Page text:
With a full starting rotation returning and an elite recruiting class coming to the Farm for a second straight year, Stanford baseball will begin its season with high hopes in a three-game series at Rice this Friday through Sunday.
After finishing fourth in a strong Pac-10 Conference in 2010, the squad will try to improve on last season’s 31-25 record.
Though Stanford finished out of the final rankings after dropping its first two games in last year’s NCAA Regionals at Cal State Fullerton, the Cardinal begins the season ranked No. 16 nationally in the USA Today Coaches Poll.
The team is not quick to buy into the high preseason marks, however.
“I think that this early in the season, it’s hard to tell which teams are going to be good,” said senior catcher Zach Jones. “The worst season that we’ve had since I’ve been here, we were ranked in the top 10 [before the season], and ended up not even making the playoffs.”
This year’s optimistic ranking is in part due to Stanford’s incoming freshman class, which Baseball America considers best in the country. Among the highly touted newcomers are outfielder Austin Wilson, utility man Brian Ragira, pitcher A.J. Vanegas and infielder Danny Diekroeger, whose older brother, sophomore Kenny Diekroeger, led the Cardinal in batting average (.336) and RBIs (41) last year.
At Bay Area Media Day on Feb. 3, head coach Mark Marquess indicated that Ragira and Wilson will have opportunities to play in starting roles early on.
Despite the new group of impact players joining the team, Jones doesn’t expect chemistry to be an issue.
“We mesh really well together,” he said. “The nice thing about Stanford is that everyone lives on campus, so we see a lot of each other on the field and off the field. We’ve gotten pretty close over these past five or six months that we’ve been together.”
The incoming freshmen will help fill a strong lineup that consists almost entirely of returning sophomores, a group Baseball America ranked as the second-best recruiting class before last season.
Because of the Cardinal’s skilled younger players, Jones will likely be Stanford’s only upperclassman position player on the field.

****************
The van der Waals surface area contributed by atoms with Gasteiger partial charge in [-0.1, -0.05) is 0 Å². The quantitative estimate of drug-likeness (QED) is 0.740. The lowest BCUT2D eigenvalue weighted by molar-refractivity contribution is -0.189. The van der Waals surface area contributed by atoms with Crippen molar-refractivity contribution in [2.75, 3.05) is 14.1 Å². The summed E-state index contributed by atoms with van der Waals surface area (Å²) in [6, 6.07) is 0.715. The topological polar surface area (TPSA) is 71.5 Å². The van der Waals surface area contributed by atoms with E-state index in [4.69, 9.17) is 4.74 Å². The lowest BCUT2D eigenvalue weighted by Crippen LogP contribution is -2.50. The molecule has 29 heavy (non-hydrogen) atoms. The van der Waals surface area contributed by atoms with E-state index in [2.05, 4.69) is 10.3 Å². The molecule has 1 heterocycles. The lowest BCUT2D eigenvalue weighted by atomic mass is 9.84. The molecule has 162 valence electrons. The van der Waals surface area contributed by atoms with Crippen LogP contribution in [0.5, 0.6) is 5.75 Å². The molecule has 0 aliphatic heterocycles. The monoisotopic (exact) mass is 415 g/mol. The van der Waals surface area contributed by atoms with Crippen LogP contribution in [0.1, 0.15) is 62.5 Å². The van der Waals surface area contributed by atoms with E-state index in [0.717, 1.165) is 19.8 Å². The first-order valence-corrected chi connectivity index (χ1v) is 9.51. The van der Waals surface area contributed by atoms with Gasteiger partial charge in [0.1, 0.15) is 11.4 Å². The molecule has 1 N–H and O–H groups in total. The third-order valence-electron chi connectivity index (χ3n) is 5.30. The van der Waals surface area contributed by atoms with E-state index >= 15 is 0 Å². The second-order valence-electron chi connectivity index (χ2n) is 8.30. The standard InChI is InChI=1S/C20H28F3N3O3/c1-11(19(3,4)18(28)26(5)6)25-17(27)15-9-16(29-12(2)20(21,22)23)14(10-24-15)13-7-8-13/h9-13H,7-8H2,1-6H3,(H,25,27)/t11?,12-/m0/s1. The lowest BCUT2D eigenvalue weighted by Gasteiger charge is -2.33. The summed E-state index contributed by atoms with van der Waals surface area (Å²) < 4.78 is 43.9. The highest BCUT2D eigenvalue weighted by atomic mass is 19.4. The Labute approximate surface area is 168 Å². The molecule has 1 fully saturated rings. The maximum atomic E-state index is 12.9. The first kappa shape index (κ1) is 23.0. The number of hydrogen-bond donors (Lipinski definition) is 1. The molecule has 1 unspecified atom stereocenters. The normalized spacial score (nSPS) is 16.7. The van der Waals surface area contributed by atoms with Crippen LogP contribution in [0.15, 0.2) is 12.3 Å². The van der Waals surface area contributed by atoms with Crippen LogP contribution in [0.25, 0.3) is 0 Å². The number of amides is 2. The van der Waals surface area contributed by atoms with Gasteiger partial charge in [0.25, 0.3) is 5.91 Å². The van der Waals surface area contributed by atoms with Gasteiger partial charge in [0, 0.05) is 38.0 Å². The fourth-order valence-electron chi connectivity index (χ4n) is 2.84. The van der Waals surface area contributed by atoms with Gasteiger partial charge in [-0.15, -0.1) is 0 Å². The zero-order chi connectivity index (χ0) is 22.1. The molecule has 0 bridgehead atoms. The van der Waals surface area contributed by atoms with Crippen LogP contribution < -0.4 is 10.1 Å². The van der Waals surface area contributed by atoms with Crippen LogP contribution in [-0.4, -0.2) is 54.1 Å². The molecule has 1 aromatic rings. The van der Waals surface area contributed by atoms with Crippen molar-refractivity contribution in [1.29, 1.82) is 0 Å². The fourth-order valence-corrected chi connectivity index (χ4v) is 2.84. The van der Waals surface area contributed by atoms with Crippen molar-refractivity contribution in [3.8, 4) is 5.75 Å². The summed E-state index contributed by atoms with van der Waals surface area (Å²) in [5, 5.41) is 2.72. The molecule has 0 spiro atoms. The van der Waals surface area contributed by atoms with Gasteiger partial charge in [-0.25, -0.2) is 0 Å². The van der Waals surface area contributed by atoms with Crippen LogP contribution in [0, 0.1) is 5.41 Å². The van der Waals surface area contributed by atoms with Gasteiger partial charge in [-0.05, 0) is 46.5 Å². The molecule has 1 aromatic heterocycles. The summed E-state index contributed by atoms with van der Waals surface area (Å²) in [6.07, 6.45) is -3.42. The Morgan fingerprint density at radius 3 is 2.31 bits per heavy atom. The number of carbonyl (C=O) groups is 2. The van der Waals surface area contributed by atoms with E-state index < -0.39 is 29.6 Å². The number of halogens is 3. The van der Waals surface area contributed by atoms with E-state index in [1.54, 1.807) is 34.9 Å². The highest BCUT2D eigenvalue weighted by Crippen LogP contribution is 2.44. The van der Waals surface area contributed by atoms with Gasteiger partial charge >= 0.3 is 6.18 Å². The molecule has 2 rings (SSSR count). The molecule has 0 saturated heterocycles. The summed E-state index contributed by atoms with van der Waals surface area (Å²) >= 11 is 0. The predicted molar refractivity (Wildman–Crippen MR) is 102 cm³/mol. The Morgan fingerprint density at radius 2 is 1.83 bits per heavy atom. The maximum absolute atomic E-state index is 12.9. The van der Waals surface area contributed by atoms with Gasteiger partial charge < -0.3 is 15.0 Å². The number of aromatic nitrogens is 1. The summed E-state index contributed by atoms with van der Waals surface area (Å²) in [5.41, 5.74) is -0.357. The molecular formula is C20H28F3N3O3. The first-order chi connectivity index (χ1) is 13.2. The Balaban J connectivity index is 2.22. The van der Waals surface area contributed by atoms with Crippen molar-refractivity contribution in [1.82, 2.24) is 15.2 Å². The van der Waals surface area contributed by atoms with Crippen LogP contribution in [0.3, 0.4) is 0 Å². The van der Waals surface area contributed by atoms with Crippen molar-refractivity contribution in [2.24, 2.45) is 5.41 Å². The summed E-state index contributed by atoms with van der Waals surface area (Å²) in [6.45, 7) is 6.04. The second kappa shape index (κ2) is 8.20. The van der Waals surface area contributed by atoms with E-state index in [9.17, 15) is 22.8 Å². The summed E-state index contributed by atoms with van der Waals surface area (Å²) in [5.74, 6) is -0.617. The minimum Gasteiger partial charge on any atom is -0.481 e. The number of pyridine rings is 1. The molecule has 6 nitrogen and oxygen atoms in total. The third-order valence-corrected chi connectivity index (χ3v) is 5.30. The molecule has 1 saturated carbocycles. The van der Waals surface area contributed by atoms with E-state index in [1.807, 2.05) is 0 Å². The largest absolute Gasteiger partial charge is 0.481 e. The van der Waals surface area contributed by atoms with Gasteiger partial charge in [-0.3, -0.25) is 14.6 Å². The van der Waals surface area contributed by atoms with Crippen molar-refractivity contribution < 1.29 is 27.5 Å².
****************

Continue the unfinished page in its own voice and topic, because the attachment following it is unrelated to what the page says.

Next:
“I’ve had to take more of a leadership role this year and lead by example,” Jones said. “A lot of the guys coming in didn’t know the system, and how we play, and what the coaches expect of us.”
The Cardinal pitching staff is also fairly young. Alex Pratcher, who led Stanford with six wins in 25 relief appearances in 2010, joins reliever Danny Sandbrink as one of only two seniors. Stanford’s starting rotation does boast two juniors, Brett Mooneyham and Jordan Pries, who pitched exclusively as starters last season.
Marquess expects experience to be key, as pitching is bound to be a large factor in the tightly packed Pac-10.
“There’s one strong favorite, and that’s UCLA, and that’s basically because of their Friday and Saturday pitchers,” Marquess said at Media Day. “[Juniors] Gerrit Cole and Trevor Bauer are as good as they get. Nobody’s going to match them on Friday and Saturday. They’re the two best college pitchers in the country and they’re on the same team.”
In the preseason coaches’ poll, Stanford was picked second behind UCLA in the Pac-10, which featured eight different teams in the postseason last year.
“We were all deserving — we were all ranked number-one or number-two seeds for the most part,” Marquess told the media. “We had two teams in the College World Series: UCLA and Arizona State. It was as strong as the league has ever been, and to be honest with you, it’s probably as strong, if not stronger, this year.”
Stanford won’t start playing Pac-10 games regularly until the beginning of April, but the Cardinal will face arch-rival Cal in the home opener next Tuesday at 5:30 p.m.
The Cardinal went 3-1 against Cal last season, sweeping the Golden Bears in a three-game series at Sunken Diamond in April. But this year’s Cal team — likely in its final season after budgetary issues have forced the athletic department to cut baseball as a varsity sport — is determined to make the most of its opportunities in 2011.
“They’re going to have a lot of motivation to play this year, for good reasons,” said sophomore pitcher Dean McArdle, who is slated to start on Sundays for the Cardinal. “I think we all feel here that it’s terrible what happened to their program. But we have a lot of motivation to succeed as well.”
This weekend’s opening series at No. 17 Rice is also going to be a challenge. The defending Conference USA champions are led by junior Anthony Rendon, who won last year’s Howser Trophy — the Heisman of college baseball — and was first in the conference in homers (26), runs (83) and RBIs (85).
Even though the Stanford pitchers haven’t specifically discussed Rendon, McArdle explains that the key will be facing him with the same attitude as with other hitters.
“I think if you really change your mindset, that’s when you’re going to get hurt,” he said. “You’ve got to attack him like any other hitter, and be careful — but not overly careful.”
Though Rendon is coming off an ankle injury in the offseason and the Owls lost eight-win starter Jared Rogers to the draft, Rice brings in Baseball America’s ninth-ranked recruiting class.
In last year’s season opener, Stanford swept the then-No. 5 Owls at Sunken Diamond, winning all three games by a combined score of 27-15.
After the rivalry matchup against Cal, Stanford will travel to Vanderbilt for a three-game series, face Santa Clara once at Sunken Diamond, and then play another weekend trio of games at Texas.
The Cardinal won’t have a multi-game set at home until it faces Michigan on Mar. 18 and 19.
“I don’t know who does the scheduling,” Marquess joked at Media Day. “I like to blame it on [Assistant Coach Dean] Stotz, but I did it . . . [We have] nine of the first 11 on the road, so if it doesn’t kill us, we’ll be better.”
Stanford will face its first pitch of the season against Rice tomorrow afternoon at 2:30 p.m.